The eponymous four million dollars refers to the lavish Sternwood estate, where trouble is brewing, courtesy of two out-of-control daughters. What’s needed is a P.I. to make that trouble go away swiftly and silently, without involving the police.

Philip Marlowe has been summoned to take on the job, if he’s willing and/or able. He’s led by the butler – the Sternwood establishment possesses a surfeit of servants – into a ragingly hot greenhouse, where the aged paterfamilias, known simply as the General, spends his remaining days.

Here’s the greenhouse:

‘The air was thick, wet, steamy and larded with the cloying smell of tropical orchids in bloom….The light had an unreal greenish color like light filtered through an aquarium tank. The plants filled the place, a forest of them, with nasty meaty leaves and stalks like the newly washed fingers of dead men. They smelled as overpowering as boiling alcohol under a blanket.’

And here is General Sternwood:

‘Here, in a space of hexagonal flags, an old red Turkish rug was laid down and on the rug was a wheel chair an old and obviously dying man watched us come with black eyes from which all fire had died long ago, but which still had the coal-black directness of the eyes in the portrait that hung above the mantel in the hall. The rest of his face was a leaden mask, with the bloodless lips and the sharp nose and the sunken temples and the outward-turning earlobes of approaching dissolution….His thin clawlike hands were folded loosely on the rug, purple-nailed. A few locks of dry white hair clung to his scalp, like wild flowers fighting for life on a bare rock.’

Well…yikes. This passage puts me in mind of Yeats’s poem ‘The Second Coming:’

Surely some revelation is at hand;
Surely the Second Coming is at hand.   
The Second Coming! Hardly are those words out   
When a vast image out of Spiritus Mundi
Troubles my sight: somewhere in sands of the desert   
A shape with lion body and the head of a man,   
A gaze blank and pitiless as the sun,   
Is moving its slow thighs, while all about it   
Reel shadows of the indignant desert birds.   

A gaze blank and pitiless as the sun…That seems to describe Marlowe, as he takes in the sight of this bare wreckage of a man.

Eventually – sigh – the novel settles down to the kind of plot -driven mania that I found so challenging in the Hammett novel. I’m now on page 104 of 231, and I’m darned if I can tell you who’s doing what to whom. Still, it’s fun – good, harrowing, knuckle-biting fun. And the dialog is,, of course, very entertaining. Actually, my favorite snippet of dialog by Raymond Chandler occurs in the film version of Double Indemnity. James M. Cain wrote the novel and Raymond Chandler and Billy Wilder wrote the screenplay. I believe that the famous “How fast was I going, Officer?” exchange was Chandler’s invention:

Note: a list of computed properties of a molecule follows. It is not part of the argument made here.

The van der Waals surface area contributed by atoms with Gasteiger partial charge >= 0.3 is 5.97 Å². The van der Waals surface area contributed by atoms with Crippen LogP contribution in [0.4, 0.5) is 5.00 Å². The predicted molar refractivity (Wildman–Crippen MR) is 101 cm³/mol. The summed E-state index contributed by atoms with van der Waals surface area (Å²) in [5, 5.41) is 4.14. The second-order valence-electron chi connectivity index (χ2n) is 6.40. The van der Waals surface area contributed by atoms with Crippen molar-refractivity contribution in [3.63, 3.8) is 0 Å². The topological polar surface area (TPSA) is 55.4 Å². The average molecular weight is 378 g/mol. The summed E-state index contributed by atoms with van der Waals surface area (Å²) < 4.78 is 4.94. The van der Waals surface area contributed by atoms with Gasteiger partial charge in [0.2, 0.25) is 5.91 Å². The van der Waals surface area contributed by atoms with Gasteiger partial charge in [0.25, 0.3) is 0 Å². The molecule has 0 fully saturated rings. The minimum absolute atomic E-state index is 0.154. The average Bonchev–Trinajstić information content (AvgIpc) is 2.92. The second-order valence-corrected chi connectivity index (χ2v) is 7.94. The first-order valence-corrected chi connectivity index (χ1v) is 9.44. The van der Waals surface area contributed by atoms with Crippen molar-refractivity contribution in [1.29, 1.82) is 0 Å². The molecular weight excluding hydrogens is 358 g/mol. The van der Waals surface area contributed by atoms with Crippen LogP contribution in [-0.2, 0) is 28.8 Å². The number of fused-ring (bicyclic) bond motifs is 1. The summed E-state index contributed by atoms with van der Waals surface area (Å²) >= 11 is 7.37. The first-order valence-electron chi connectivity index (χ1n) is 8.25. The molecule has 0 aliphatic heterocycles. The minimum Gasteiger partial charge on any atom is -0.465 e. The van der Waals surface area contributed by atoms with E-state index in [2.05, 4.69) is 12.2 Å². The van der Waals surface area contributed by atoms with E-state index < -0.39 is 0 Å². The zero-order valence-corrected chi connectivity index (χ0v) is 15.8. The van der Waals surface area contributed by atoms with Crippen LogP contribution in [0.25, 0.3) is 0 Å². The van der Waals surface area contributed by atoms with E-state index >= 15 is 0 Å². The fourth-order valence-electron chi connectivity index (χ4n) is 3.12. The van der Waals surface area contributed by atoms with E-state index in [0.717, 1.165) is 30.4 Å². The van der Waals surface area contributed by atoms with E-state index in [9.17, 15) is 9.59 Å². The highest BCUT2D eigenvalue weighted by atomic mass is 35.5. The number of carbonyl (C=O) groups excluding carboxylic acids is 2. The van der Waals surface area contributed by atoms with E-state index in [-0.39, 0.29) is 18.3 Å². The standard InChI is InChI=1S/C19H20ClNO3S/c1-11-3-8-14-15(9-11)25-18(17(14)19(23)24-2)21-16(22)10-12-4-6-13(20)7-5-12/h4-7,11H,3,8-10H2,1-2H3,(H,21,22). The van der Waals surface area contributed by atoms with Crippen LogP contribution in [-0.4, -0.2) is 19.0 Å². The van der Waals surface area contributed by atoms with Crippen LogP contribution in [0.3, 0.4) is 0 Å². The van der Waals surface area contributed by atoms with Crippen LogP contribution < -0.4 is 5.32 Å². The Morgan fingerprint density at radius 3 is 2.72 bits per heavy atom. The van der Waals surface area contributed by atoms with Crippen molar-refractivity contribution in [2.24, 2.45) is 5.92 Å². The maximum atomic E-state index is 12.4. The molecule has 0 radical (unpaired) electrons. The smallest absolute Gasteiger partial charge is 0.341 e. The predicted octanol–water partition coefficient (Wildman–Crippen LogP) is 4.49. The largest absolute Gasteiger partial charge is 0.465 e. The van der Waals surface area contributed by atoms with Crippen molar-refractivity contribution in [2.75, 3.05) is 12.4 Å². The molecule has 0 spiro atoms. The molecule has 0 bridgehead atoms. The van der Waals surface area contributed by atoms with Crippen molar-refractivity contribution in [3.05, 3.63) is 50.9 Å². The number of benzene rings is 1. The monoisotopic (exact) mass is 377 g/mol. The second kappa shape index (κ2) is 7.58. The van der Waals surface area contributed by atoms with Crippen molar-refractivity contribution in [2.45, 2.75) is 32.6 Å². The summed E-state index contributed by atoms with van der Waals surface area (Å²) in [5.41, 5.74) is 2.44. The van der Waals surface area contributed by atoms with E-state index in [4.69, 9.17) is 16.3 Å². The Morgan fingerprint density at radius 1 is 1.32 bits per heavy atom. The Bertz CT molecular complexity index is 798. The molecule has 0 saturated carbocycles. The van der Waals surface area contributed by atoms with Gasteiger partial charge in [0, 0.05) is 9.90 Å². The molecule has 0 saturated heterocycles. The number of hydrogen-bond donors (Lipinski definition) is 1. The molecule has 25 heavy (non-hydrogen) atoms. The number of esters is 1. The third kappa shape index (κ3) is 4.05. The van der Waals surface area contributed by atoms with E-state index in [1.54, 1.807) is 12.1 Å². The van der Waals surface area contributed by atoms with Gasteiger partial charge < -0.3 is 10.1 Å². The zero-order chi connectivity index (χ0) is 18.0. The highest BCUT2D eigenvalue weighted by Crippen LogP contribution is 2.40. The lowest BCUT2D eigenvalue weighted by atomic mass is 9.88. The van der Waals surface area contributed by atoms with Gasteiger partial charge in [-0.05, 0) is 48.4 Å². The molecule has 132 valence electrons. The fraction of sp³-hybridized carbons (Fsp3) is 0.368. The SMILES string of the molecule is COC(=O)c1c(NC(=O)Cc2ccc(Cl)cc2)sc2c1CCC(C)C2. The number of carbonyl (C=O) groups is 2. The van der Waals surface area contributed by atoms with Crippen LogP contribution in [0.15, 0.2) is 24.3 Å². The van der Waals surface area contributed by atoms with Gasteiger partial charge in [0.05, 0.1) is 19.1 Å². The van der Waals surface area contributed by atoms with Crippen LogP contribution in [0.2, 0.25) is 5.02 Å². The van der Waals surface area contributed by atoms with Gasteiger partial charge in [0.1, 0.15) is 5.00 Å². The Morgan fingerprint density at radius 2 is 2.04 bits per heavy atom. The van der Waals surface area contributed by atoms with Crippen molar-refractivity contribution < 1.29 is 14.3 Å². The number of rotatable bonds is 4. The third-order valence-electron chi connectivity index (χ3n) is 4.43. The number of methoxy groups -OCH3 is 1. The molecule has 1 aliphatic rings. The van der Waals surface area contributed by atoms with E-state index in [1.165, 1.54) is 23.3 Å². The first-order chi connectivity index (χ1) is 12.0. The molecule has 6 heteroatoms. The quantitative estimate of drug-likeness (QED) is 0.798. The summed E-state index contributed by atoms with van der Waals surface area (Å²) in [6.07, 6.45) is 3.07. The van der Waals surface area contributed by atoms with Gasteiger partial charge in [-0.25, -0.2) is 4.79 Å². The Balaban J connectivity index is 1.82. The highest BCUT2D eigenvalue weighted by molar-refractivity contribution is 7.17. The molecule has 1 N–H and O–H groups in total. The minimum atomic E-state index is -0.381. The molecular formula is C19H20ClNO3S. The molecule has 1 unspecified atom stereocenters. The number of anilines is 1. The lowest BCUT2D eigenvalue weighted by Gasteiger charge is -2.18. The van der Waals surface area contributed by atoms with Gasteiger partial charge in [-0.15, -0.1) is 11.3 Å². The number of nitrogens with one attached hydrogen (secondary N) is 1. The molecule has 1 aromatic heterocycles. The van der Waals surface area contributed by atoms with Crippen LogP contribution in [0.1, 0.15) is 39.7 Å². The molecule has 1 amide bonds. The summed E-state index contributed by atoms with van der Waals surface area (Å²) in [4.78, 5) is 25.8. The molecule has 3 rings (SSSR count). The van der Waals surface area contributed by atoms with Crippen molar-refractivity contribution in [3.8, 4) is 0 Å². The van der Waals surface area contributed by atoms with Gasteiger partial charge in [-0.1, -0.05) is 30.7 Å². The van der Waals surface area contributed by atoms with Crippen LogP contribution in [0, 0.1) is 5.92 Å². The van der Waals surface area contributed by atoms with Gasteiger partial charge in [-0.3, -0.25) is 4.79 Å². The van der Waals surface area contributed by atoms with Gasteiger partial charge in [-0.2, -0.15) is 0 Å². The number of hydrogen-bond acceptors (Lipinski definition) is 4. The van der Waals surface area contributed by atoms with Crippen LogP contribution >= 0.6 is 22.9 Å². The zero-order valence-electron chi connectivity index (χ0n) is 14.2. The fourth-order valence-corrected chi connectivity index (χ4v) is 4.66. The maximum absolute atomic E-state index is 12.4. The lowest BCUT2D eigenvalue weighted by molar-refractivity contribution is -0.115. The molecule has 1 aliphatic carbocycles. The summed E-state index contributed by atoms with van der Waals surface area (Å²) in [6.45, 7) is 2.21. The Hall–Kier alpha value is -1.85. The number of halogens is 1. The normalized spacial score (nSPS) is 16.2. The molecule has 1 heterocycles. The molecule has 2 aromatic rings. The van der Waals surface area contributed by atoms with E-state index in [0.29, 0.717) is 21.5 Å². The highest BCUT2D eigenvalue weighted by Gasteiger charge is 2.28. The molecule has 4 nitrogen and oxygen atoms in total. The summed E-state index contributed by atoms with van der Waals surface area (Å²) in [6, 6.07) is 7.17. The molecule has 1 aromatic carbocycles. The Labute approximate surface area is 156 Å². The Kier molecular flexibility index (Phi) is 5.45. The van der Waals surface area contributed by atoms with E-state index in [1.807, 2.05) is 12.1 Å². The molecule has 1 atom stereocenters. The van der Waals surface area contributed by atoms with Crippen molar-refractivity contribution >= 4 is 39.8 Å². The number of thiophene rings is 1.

I think it’s fair to say that as the years have passed, both The Maltese Falcon and The Big Sleep have been overshadowed by the films they inspired.

Click here to read a review I wrote of a biography of Raymond Chandler that came out several years ago. And finally, I can’t resist showing once again Raymond Chandler’s Hitchcock-like cameo in Double Indemnity. His presence in the film was detected separately by two film scholars in 2009. He’s sitting outside the office of Barton Keyes, played by Edward G. Robinson:

Michael Grost’s site A Guide to Classic Mystery and Detection has long been a great help in guiding my forays into older works in the field. He’s not a great fan of Raymond Chandler’s work; nevertheless, he admits that Chandler can at times rise to great heights. This is never more striking than the concluding passage of The Big Sleep. Of the writing there, Grost allows: “This apostrophe to death is magnificently written, and recalls such Elizabethan essays on the same subject as the finale of Sir Walter Raleigh’s The History of the World (1610).”

Here it is:

‘What did it matter where you lay once you were dead? In a dirty sump or in a marble tower on top of a high hill? You were dead, you were sleeping the big sleep, you were not bothered by things like that. Oil and water were the same as wind and air to you. You just slept the big sleep, not caring about the nastiness of how you died or where you fell. Me, I was part of the nastiness now. Far more a part of it than Rusty Regan was. But the old man didn’t have to be. He could lie quiet in his canopied bed, with his bloodless hands folded on the sheet, waiting. His heart was a brief, uncertain murmur. His thoughts were as gray as ashes. And in a little while he too, like Rusty Regan, would be sleeping the big sleep.’